Nobel prize in statistics???

Posted in Kids, Statistics, University life with tags , , , , on January 4, 2014 by xi'an

Xiao-Li Meng asked this question in his latest XL column, to which Andrew replied faster than I. And in the same mood as mine. I had taken part to a recent discussion on this topic within the IMS Council, namely whether or not the IMS should associate with other organisations like ASA towards funding and supporting this potential prize. My initial reaction was one of surprise that we could consider mimicking/hijacking the Nobel for our field. First, I dislike the whole spirit of most prizes, from the personalisation to the media frenzy and distortion, to the notion that we could rank discoveries and research careers within a whole field. And separate what is clearly due to a single individual from what is due to a team of researchers.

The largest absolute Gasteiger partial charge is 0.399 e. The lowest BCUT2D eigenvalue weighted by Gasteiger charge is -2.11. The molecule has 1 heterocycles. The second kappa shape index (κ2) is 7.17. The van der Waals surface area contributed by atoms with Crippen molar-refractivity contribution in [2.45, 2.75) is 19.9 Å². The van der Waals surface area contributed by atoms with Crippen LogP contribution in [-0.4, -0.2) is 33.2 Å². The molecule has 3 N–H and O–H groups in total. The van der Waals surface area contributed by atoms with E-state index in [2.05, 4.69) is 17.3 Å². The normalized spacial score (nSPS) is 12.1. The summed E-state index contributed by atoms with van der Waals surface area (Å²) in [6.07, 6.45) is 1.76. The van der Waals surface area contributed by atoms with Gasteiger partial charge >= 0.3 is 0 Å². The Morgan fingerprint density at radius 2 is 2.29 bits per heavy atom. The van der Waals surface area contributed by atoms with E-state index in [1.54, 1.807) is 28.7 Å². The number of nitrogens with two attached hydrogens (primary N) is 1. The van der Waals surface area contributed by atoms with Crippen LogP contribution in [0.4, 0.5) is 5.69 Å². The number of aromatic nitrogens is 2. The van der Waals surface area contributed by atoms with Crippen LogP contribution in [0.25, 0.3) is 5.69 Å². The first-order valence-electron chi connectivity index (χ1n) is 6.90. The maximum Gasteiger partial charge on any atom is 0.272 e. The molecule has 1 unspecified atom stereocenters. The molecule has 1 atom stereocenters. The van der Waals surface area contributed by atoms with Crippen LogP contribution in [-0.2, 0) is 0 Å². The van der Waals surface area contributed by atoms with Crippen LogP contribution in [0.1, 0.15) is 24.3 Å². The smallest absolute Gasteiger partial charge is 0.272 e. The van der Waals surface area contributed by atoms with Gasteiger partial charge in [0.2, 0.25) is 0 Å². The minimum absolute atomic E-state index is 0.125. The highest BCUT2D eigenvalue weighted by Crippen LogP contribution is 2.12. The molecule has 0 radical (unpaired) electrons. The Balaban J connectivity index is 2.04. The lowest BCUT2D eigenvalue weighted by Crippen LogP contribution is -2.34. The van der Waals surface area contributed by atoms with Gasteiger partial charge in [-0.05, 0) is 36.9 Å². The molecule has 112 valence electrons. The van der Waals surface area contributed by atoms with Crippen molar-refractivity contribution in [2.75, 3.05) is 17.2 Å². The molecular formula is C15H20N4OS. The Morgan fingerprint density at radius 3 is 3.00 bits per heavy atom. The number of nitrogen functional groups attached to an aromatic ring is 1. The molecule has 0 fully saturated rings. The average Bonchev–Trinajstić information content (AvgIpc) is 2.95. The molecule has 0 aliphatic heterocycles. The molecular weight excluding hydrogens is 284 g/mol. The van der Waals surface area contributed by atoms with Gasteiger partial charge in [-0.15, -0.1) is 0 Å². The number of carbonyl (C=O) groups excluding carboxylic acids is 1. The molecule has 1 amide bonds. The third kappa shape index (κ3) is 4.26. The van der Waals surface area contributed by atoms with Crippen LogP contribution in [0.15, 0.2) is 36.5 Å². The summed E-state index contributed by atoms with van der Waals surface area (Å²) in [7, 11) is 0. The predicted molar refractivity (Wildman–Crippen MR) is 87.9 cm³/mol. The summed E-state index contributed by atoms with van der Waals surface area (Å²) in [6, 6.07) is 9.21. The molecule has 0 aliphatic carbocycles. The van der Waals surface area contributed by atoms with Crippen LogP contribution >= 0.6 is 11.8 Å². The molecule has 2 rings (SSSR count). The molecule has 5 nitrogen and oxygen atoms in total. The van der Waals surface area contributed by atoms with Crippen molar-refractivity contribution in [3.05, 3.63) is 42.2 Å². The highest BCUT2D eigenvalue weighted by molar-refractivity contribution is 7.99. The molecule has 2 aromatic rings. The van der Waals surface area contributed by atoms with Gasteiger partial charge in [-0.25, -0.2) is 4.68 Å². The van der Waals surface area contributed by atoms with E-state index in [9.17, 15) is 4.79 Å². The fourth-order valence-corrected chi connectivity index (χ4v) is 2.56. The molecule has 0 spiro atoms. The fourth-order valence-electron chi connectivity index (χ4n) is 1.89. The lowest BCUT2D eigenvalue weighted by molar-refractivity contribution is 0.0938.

Being clueless about those fields, I will not get into a discussion of who should have gotten a Nobel Prize in medicine, physics, or chemistry. And who should not have. But there are certainly many worthy competitors to the actual winners. And this is not the point: I do not see how any of this fights the downfall of scientific students in most of the Western World. That is, how a teenager can get more enticed to undertake maths or physics studies because she saw a couple old guys wearing weird clothes getting a medal and a check in Sweden. I have no actual data, but could Xiao-Li give me a quantitative assessment of the fact that Nobel Prizes “attract future talent”? Chemistry departments keep closing for lack of a sufficient number of students, (pure) maths and physics departments threatened with the same fate… Even the Fields Medal, which has at least the appeal of being delivered to younger researchers, does not seem to fit Xiao-Li’s argument. (To take a specific example: The recent Fields medallist Cédric Villani is a great communicator and took advantage of his medal to promote maths throughout France, in conferences, the medias, and by launching all kinds of initiative. I still remain sceptical about the overall impact on recruiting young blood in maths programs [again with no data to back up my feeling).) I will even less mention Nobel prizes for literature and peace, as there clearly is a political agenda in the nomination. (And selecting Sartre for the Nobel prize for literature definitely discredited it. At least for me.)